The most significant cases charge obstruction of a congressional proceeding (the January 6 joint session of Congress), and assaults on police officers from the Capitol PD and the D.C. Metro PD. Garland placed special emphasis on the latter, observing that 140 cops had been injured, some quite seriously. On that score, he repeated some of the gruesome details that were featured in the testimony of four officers in the first public hearing held by the House January 6 Committee.
In describing the investigation, he said a few interesting things.
First, he took pains to say that five officers had lost their lives “since” the Capitol riot. It was a subtle shift in Democratic rhetoric. Undoubtedly, Garland invoked police deaths in the context of the riot because he expects the listener the assume the rioters are culpable for the deaths. But at least Garland did not claim that the police in question were killed in the course of the riot, which is what has been routinely suggested by Democrats and the January 6 Committee. As I reiterate in today’s column, there is scant proof that the deaths (four by suicide, one involving Officer Brian Sicknick’s strokes that commenced hours after the riot) were causally connected to the riot. The Justice Department has made no such claim against any of the 725 defendants charged to date.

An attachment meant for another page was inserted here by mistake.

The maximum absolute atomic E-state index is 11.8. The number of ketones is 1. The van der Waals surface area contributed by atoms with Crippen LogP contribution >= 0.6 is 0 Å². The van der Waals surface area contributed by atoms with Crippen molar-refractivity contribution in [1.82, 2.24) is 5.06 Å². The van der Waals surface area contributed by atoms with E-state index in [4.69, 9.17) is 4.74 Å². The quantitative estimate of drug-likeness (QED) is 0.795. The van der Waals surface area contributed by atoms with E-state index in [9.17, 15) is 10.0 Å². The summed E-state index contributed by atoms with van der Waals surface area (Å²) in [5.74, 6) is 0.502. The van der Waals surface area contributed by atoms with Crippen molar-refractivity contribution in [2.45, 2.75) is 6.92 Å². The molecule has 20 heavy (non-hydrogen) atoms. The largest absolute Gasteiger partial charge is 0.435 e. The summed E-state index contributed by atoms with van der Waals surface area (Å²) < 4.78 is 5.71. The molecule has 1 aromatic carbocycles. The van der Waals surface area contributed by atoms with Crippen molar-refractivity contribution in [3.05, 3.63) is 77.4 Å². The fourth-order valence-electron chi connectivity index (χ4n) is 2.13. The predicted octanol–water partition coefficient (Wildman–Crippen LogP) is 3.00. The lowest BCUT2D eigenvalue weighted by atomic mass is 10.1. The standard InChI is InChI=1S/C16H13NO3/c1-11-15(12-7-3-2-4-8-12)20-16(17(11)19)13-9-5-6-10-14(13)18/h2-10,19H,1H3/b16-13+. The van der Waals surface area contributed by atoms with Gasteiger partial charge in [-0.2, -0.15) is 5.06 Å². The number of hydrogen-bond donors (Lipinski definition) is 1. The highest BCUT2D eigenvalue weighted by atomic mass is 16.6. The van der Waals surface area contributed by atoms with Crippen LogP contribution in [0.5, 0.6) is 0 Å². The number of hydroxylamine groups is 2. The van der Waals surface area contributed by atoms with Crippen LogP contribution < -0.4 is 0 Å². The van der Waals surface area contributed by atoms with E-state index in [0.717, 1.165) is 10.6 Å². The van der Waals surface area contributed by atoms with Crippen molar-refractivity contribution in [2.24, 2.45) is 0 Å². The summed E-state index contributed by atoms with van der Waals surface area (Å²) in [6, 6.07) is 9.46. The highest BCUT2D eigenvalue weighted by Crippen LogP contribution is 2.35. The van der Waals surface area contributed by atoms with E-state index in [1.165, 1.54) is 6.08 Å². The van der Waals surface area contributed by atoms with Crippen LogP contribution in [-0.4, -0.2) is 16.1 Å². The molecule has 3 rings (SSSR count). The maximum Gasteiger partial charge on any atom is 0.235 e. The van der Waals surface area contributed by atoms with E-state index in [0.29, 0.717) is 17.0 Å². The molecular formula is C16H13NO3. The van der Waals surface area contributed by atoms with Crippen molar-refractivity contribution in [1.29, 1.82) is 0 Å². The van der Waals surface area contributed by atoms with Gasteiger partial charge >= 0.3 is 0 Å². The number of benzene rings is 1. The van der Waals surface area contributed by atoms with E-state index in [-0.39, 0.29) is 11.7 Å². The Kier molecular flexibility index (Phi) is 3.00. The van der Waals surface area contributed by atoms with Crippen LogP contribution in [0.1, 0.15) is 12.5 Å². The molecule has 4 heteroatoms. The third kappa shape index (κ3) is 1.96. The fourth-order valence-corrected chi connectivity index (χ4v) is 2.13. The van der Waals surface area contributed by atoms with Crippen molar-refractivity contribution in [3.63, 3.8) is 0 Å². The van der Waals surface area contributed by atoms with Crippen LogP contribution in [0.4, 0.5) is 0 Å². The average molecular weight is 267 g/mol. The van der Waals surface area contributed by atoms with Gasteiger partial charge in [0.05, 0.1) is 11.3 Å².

Second, clearly bothered by complaints from the left that DOJ has failed to charge those regarded by Democrats as riot ringleaders (here, of course, they are thinking of former President Trump, his advisers, and his congressional supporters), Garland asked for patience. He claimed that it was routine in investigations to get the less serious cases out of the way — here, the hundreds of misdemeanor charges — to build to more substantial cases. I must say, that is not the norm in my experience.